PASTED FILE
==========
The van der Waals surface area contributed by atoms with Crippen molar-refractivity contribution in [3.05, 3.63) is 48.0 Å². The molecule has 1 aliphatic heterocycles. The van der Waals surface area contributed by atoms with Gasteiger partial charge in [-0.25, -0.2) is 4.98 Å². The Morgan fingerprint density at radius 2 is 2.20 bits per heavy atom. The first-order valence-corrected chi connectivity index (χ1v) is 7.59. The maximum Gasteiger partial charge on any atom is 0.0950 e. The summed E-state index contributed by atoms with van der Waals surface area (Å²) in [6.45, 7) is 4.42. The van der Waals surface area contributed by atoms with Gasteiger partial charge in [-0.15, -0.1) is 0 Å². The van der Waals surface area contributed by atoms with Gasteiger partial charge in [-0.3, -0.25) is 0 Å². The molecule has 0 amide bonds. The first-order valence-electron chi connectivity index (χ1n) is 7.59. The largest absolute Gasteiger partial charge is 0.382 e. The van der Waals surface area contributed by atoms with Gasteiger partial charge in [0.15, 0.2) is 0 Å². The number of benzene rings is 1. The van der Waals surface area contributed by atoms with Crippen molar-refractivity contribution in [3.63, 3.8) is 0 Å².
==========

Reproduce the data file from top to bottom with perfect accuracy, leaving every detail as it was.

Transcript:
The van der Waals surface area contributed by atoms with Crippen molar-refractivity contribution in [3.05, 3.63) is 48.0 Å². The molecule has 1 aliphatic heterocycles. The van der Waals surface area contributed by atoms with Gasteiger partial charge in [-0.25, -0.2) is 4.98 Å². The Morgan fingerprint density at radius 2 is 2.20 bits per heavy atom. The first-order valence-corrected chi connectivity index (χ1v) is 7.59. The maximum Gasteiger partial charge on any atom is 0.0950 e. The summed E-state index contributed by atoms with van der Waals surface area (Å²) in [6.45, 7) is 4.42. The van der Waals surface area contributed by atoms with Gasteiger partial charge in [-0.15, -0.1) is 0 Å². The van der Waals surface area contributed by atoms with Gasteiger partial charge in [-0.3, -0.25) is 0 Å². The molecule has 0 amide bonds. The first-order valence-electron chi connectivity index (χ1n) is 7.59. The largest absolute Gasteiger partial charge is 0.382 e. The van der Waals surface area contributed by atoms with Gasteiger partial charge in [0.15, 0.2) is 0 Å². The number of benzene rings is 1. The van der Waals surface area contributed by atoms with Crippen molar-refractivity contribution in [3.63, 3.8) is 0 Å².